It’s the old superstition,
. . .
neither inside nor outside,
. . .
A metaphor, as Amma says,
for not doing anything halfway.
from Red, White, and Whole
by Rajani LaRocca
Quill Tree Books/HarperCollins, 2021
When I was in grade school, I spent birthday money or my weekly allowance coins at my local dime store to buy, among other stuff, lucky rabbits’ feet. I don’t remember how many I had. They had a way of getting lost or borrowed or given away and needed to be replaced. Some were dyed pink or blue. I preferred the plain white ones. Their claws were still attached. On the opposite end was a round metal clasp, like a cap. A chain made of tiny balls was threaded through a small hole at the top so it could be clipped to a keychain or necklace.
Like most of my friends, I carried a rabbit’s foot on my keychain for good luck. When our teacher handed out tests, purple-inked ditto sheets, sometimes stapled together, sometimes just a single page, we’d all lay our rabbit’s feet on our desks. For good luck, in case the studying and generic prayers were not enough to ensure our success. Just in case.
One year, maybe third or fourth grade, our teacher told us “No rabbit’s feet in my classroom.” She gently explained that the good-luck charm had cost a living animal its life.
Why in the whole world had I not made that connection before? I was appalled. And now I had a dilemma. What would be the best way to rid myself of the sad and disgusting dead foot of a once living, furry bunny? The other sad part of this story is I don’t even remember. Maybe I gave it to a younger friend who did not have my same teacher. Maybe I gave it to my brother. I know I did not throw it away. That would have been sacrilegious. I’m not even sure I knew the word, but the idea of throwing away even part of a once-living being was as appalling as keeping it.
During a conversation with my older daughter we started talking about superstitions. She suggested that superstitions are portents of something bad. Unless you did a particular thing or carried or said one thing or another, something bad would happen. Black cats, ladders, and broken mirrors came to mind. But like carrying that rabbit’s foot, I knew sometimes superstition could foster good luck.
The New World Encyclopedia defines a superstition as “a way of attempting to regain control over events, particularly when one feels helpless.”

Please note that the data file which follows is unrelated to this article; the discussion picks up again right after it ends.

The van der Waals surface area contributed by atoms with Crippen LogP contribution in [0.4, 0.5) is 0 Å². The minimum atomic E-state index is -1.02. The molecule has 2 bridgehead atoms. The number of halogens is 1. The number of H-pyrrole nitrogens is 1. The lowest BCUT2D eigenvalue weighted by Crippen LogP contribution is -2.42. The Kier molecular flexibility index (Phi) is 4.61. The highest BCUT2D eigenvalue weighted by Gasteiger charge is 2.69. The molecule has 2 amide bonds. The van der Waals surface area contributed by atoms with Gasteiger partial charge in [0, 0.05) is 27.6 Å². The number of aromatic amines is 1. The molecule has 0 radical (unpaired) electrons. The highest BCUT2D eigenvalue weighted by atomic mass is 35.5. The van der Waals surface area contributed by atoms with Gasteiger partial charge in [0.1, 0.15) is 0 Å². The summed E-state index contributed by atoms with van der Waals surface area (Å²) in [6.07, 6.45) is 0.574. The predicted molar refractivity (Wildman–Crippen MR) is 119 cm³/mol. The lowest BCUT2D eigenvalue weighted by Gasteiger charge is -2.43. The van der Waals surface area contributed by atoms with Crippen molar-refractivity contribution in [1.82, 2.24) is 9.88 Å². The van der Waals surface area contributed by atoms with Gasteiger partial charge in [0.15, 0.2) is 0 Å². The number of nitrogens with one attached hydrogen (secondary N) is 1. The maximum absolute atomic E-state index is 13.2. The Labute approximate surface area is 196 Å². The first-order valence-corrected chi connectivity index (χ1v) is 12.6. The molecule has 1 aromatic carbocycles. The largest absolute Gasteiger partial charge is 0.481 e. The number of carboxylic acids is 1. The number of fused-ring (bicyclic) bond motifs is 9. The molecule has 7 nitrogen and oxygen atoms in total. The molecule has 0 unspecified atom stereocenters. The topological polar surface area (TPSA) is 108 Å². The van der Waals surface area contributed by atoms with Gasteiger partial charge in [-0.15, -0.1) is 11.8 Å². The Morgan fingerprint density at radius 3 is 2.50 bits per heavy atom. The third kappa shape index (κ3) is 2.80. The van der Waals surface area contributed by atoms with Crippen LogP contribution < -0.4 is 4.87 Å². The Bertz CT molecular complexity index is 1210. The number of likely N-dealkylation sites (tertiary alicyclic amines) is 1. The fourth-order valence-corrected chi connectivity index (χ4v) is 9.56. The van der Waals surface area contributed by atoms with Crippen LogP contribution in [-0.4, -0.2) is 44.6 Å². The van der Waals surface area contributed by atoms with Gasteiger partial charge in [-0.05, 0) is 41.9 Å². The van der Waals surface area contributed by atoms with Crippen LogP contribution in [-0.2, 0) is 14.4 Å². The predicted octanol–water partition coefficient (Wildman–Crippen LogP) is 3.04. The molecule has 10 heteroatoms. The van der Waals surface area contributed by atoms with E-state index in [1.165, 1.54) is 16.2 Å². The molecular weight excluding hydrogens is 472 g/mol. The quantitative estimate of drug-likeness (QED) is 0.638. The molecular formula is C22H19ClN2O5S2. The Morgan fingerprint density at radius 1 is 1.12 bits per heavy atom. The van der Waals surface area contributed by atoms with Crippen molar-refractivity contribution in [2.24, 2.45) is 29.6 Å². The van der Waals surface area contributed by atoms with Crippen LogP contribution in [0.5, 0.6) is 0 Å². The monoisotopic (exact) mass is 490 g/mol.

Understanding why events occur is one of humanity’s deepest yearnings. When something good, or especially when something bad happens, a common response is Why me? The quest for answers has led to many superstitions.
Often superstitions are born through coincidence. Who besides me has a lucky shirt or a penny? or pair of socks? or fork? or pencil? … Sometimes the item wards off the bad, and sometimes it attracts the good. I’ve been known to walk under an open ladder, just to see. (BTW, nothing happened.) I’ve also been known to toss a few grains of spilled salt over my shoulder, just because.
Some superstitions are particular to one society or culture or group of people. Some are more universal. Breaking a mirror will bring bad luck is a superstition believed in many cultures. It may have begun in Ancient Greece and Ancient Rome whose citizens attributed a person’s reflection with a connection to a their soul. Viewing your reflection in a pool was akin to seeing your soul. When artisans learned how to put a high sheen on metal, they believed their gods could see their souls in these reflective pieces. Later, when mirrors were made of glass, they became much more likely to break, often due to poor handling. It was considered so disrespectful that “people thought it compelled the gods to rain bad luck on anyone so careless.” ("The Conversation" from the University of South Carolina)
But maybe superstitions are really related to our attitude. If we think something bad will happen, but we carry a four-leaf-clover, or find a face-up penny, we’re likely to be more aware of the moment. We can ward off the bad happenstance through our own sensitivities. Likewise with “good” luck. If we expect good things will happen, we’re more likely to work toward that end.
I’m really more of a “gray” person than one who lives in the black and white of the world, but opposites are one of my fascinations. I keep a list of them. So I wondered, what is the opposite of superstition?
Expecting something in the spiritual realm or something faith-based, I took a quick peek at the antonym for superstition on my computer’s built-in thesaurus. What I found was not really a surprise: science.
Pure and simple, science is based in fact. But science is ever-changing and very complex. And we’re acquiring new scientific knowledge all the time. That doesn’t change the science, but it does change what we know to be true. At least until we learn the next new thing.
-—be curious! (and believe)